“Rama is like a mad elephant in battle. He has a purified and unblemished family lineage for His trunk, brilliance and splendor for His excitement, and two powerful arms for tusks. O Ravana, you are not even qualified to look at Him.” (Maricha speaking to Ravana, Valmiki Ramayana, Aranya Kand, 31.46)
One of the creatures, Akampana, somehow managed to return home with his life intact. He reported to Ravana what he saw. He said that Rama was like fire and Lakshmana the wind. Combined together, no one could defeat them, but in this instance Rama acted alone. No celestial helped Him either. Akampana advised Ravana to try to take Sita if he wanted to defeat Rama. The demon king then approached his adviser Maricha, who warned Ravana not to go through with his plan. Maricha had seen what Rama could do many years earlier when the Lord protected Vishvamitra’s sacrifice.
Has lust ever lost against someone who was completely devoted to their senses? Could a vile creature like Ravana, who regularly ate human flesh, feasted on wine, and cavorted with countless women, ever control his lusty urges, despite the best advice from others? He went through with his plan and took Sita back by creating a ruse that temporarily lured Rama and Lakshmana away from the group’s cottage.
Now it was Hanuman’s turn to enter Lanka. At the beginning of his journey he didn’t know that was where he would end up. The Vanaras in Kishkindha teamed up with Rama to help the Lord find Sita. Sugriva was the king of the monkeys and Hanuman was his chief minister. Hanuman’s group came upon valuable intelligence that the daughter of Janaka was in Lanka, and then the dedicated servant leaped across the massive ocean alone to enter the city.
Hanuman’s actions during his search for Sita embodied yoga, as there was not a hint of personal sense gratification sought. Hanuman was completely attached to pleasing Rama, ready to punish himself if he failed. Hanuman used his body to expand his size and then leap off of a mountaintop. This launched him through the air, using the wind to his advantage to reach the distant island. He used his mind to stay committed to the mission and his intelligence to devise the proper strategy moving forward.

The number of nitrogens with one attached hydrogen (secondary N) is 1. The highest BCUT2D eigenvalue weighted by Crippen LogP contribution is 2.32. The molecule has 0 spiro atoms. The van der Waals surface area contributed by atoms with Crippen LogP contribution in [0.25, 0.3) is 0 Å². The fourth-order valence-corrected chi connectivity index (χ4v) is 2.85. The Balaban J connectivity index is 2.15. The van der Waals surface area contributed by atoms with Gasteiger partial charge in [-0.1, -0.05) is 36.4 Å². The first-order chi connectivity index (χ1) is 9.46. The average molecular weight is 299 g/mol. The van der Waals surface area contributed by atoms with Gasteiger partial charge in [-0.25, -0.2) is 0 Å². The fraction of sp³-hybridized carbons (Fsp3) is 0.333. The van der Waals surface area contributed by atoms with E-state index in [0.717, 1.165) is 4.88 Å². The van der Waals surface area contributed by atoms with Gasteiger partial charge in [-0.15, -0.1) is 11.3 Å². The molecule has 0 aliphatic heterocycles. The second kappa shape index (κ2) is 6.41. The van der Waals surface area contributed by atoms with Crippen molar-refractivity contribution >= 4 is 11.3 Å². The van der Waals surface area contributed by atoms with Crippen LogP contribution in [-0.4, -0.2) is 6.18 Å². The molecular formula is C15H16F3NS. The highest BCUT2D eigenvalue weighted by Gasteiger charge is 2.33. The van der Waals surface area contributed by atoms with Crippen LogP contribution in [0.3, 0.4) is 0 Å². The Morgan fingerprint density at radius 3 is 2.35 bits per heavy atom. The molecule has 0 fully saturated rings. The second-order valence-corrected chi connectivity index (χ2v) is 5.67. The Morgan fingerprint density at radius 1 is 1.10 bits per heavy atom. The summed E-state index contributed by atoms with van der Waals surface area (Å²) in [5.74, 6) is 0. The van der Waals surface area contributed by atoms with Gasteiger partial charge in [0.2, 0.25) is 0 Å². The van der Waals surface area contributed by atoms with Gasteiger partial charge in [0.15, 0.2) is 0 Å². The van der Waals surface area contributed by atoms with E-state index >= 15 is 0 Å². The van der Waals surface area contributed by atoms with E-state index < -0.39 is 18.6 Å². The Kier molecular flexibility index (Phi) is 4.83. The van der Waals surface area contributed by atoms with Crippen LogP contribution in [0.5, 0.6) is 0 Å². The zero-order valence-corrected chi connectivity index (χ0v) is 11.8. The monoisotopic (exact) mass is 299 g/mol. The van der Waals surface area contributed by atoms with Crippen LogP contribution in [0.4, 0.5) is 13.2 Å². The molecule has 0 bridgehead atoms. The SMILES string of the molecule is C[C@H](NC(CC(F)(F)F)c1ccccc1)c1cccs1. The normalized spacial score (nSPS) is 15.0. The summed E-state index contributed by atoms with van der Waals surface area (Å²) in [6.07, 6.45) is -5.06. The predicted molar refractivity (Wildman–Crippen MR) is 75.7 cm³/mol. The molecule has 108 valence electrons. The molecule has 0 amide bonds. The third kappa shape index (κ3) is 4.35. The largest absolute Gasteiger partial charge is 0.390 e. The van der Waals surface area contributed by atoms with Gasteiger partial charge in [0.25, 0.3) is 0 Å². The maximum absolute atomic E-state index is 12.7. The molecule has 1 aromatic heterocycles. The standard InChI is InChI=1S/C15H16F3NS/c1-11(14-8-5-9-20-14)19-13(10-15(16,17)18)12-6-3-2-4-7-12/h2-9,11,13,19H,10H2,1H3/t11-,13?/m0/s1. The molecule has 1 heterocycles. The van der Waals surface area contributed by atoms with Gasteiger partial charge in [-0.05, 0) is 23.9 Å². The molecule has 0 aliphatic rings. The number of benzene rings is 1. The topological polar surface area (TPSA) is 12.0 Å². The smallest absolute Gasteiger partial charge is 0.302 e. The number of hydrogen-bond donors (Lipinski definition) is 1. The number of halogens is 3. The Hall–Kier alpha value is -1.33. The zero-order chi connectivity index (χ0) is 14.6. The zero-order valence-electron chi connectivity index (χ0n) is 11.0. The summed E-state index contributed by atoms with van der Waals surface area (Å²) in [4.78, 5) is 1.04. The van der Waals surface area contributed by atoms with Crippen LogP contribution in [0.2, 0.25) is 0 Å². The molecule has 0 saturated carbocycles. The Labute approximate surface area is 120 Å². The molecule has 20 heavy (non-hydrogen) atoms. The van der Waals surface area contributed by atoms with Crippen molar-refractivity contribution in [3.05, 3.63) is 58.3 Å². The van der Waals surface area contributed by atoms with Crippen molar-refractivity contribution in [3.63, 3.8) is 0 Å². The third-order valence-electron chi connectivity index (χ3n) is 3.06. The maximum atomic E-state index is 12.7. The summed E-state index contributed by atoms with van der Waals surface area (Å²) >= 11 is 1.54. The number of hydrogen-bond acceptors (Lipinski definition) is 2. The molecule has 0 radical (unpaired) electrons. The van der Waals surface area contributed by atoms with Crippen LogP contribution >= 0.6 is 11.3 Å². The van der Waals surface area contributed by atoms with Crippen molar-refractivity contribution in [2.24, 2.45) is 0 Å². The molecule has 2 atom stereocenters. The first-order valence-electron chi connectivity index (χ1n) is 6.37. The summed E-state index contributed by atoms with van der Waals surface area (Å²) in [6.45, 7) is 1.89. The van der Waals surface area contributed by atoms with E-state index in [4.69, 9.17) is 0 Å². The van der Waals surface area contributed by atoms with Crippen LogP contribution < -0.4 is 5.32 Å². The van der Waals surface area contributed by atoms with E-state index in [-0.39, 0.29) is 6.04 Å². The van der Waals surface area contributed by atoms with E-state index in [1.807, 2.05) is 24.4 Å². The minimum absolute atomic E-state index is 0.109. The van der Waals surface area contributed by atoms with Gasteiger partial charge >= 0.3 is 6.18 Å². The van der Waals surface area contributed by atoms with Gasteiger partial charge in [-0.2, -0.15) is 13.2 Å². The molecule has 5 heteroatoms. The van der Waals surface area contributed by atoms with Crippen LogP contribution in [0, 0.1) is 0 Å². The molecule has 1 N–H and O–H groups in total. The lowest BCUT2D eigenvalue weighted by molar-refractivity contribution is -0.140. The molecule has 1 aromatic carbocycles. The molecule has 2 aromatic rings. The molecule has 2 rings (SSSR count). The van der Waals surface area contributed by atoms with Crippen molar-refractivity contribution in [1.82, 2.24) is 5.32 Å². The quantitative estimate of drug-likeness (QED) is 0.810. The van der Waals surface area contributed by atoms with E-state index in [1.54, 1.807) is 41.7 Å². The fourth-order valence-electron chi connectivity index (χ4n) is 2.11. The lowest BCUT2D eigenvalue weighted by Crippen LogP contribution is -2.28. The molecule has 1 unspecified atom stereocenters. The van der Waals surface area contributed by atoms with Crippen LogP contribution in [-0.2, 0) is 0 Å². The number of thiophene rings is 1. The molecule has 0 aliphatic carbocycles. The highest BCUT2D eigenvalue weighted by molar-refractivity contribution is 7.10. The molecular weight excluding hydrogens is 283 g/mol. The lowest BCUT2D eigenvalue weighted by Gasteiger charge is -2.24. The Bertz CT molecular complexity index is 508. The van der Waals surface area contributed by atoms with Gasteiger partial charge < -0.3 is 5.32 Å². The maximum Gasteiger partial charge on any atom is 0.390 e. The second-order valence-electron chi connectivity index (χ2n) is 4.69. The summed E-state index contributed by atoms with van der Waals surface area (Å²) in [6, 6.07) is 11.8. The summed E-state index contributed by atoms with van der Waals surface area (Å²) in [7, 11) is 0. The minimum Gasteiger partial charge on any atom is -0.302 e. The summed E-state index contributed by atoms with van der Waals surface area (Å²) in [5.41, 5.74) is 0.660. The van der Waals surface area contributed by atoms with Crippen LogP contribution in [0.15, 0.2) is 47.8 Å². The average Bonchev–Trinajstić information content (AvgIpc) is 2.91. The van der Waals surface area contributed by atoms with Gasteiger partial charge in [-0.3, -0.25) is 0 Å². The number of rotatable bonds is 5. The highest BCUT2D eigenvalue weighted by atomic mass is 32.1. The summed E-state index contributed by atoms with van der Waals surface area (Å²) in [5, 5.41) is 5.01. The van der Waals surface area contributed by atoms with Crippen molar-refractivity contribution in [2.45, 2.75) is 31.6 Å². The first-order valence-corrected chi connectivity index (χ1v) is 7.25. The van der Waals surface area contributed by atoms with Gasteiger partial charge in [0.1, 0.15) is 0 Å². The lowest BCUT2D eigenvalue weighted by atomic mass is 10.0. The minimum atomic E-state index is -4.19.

In the above referenced verse, we see Hanuman entering the Ashoka garden that was situated next to Ravana’s palace. Hanuman had searched through all of Lanka thus far to no avail. He saw this park of Ashoka trees that he had yet to search, so he decided to first enter it mentally. This way he could estimate what he would be up against and decide if physical entry would be a good idea. We see that the yogi Hanuman is not sitting in a posture conducive for meditation nor is he concentrating the mind on a specific object and repeating a certain sound.
Yet he was in yoga all the same, for he was using his body, mind, intelligence and senses to remain pure. The height of purity is the connection to the Supreme Lord, and since that wonderful Personality is full of transcendental features, one can work directly for His interest. This was Hanuman’s business, as he was the perfect servant, in Lanka engaged in dasya-rasa, or the transcendental mellow of servitude.
Hanuman would eventually find Sita and calm her initial trepidation with sweet words about her husband. The distressed wife of Rama was so pleased with Hanuman and the news he brought that to this day she is still his greatest well-wisher. Sita Devi is the goddess of fortune, so whoever has her favor is never bereft of materials necessary for continuing in worship of her husband. Moving forward, Hanuman would again use all of his senses and abilities to please Rama. On the way out of Lanka, he would fight many of Ravana’s clan and then set fire to the city to let the evil king know what was coming his way. Whether in war, peace, action, or inaction, Hanuman is always connected to Rama in yoga, so he is always in a pure condition. Whoever is fortunate enough to think of him similarly finds a wonderful object of contemplation for the mind, someone who shows how the bhakti spirit brings everything favorable in life.
For spirit of yoga stay totally renounced,
Attain peace and abilities pronounced.
But real aim is to find internal purification,
To become situated for constant glorification.
To God body, mind and intelligence direct,
The hankerings for material rewards forget.
Hanuman the full picture of yoga showed,
Sprung into action from walls of king’s abode.
Brought life-giving news to Sita distressed,
Since then by her always is he blessed.